BART customers notice stations getting cleaner, says survey

Every regular BART rider is familiar with their most oft-used station’s nitty gritty details, emphasis on the gritty.

Blackened floors, stained walls and grime-covered handrails are commonly the backdrop of many morning commutes.

Amid that backdrop, BART management found something astonishing: It’s stations are getting cleaner.

Incrementally, slowly, haltingly cleaner — and riders are beginning to notice.

According to BART’s most recent quarterly customer survey, riders are telling the agency they’ve noticed stations are cleaner in eight key ways: The walkways and entryways to plazas, parking lots, landscaping, station platforms, restrooms, elevators and “other” station areas.

At the most recent BART Board of Directors meeting last week, BART Assistant General Manager for Operations Paul Oversier expressed astonishment.

“What we see in this quarter and perhaps for the first time ever,” Oversier said, is “all these [indicators] improved.”

To be clear, “cleaner” doesn’t necessarily mean “clean,” board members noted. The summary of the survey noted “all eight individual station environment/cleanliness indicators improved.”

BART asks customers to rate its performance on a scale of one to four, with one equaling “poor” and four equaling “excellent.” Most of the improvements in customer satisfaction with station cleanliness were incremental, but the rating of station platforms in particular jumped from 2.77 last quarter to 2.88 this quarter, just shy of a “good” rating, which is 3.

Oversier told the board,“now one quarter does not a trend make, but it’s a positive move in the right direction.”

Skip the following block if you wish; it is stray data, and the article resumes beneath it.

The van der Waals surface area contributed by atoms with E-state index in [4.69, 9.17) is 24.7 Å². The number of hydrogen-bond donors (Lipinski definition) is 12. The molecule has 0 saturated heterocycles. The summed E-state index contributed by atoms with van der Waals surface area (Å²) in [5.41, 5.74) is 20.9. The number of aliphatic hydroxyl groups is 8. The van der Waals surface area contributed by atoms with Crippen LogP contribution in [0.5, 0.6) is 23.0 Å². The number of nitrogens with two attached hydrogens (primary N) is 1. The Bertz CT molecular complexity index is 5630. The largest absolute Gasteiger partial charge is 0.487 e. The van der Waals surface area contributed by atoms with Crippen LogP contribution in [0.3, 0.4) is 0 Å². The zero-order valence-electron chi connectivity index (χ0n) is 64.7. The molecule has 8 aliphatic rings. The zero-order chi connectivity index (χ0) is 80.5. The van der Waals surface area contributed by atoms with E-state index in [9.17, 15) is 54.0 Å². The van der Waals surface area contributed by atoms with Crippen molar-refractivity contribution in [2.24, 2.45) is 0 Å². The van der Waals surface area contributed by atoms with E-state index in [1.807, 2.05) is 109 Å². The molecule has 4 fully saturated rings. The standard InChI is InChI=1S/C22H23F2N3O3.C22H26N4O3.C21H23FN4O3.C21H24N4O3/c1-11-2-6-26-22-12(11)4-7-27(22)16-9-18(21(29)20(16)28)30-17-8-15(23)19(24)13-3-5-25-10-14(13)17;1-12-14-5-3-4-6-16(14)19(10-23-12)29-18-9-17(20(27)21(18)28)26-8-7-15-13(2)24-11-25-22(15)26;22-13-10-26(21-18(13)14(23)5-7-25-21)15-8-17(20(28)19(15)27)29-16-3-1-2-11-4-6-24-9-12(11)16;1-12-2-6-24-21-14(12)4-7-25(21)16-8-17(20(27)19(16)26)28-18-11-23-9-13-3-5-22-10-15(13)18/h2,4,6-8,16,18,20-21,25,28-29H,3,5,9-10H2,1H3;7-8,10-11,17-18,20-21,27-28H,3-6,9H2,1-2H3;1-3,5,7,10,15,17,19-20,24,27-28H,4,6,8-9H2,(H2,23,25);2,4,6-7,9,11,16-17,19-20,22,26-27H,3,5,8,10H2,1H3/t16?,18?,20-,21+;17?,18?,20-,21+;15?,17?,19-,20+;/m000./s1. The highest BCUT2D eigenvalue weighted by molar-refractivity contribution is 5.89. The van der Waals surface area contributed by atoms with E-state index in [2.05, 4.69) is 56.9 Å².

He said customers may be noticing the work of the agency’s new “brightening crews.” These crews of power-hose equipped workers were hired on at the tail end of 2014. BART spokespeople told the San Francisco Examiner more brightening crews will be hired this year.

According to BART, its brightening effort involves replacing lighting, freshening paint, repair work, and scrubbing walls and floors. The brightening is focused on five priority stations: Coliseum, Powell Street, Civic Center, Embarcadero and Montgomery.

BART board member Nick Josefowitz proposed BART implement even stricter goals in rating how clean stations are. Notably, BART’s goal in overall station cleanliness is 2.86, though a 3 equals “good.”

“I know it’s tough,” he said, “But I think that would be a terrific step forward.”

He told management he was happy to see customers were more satisfied, but cautioned everyone not to be over the moon.

“We can’t be too busy patting ourselves on the back too aggressively about cleanliness,” he said.

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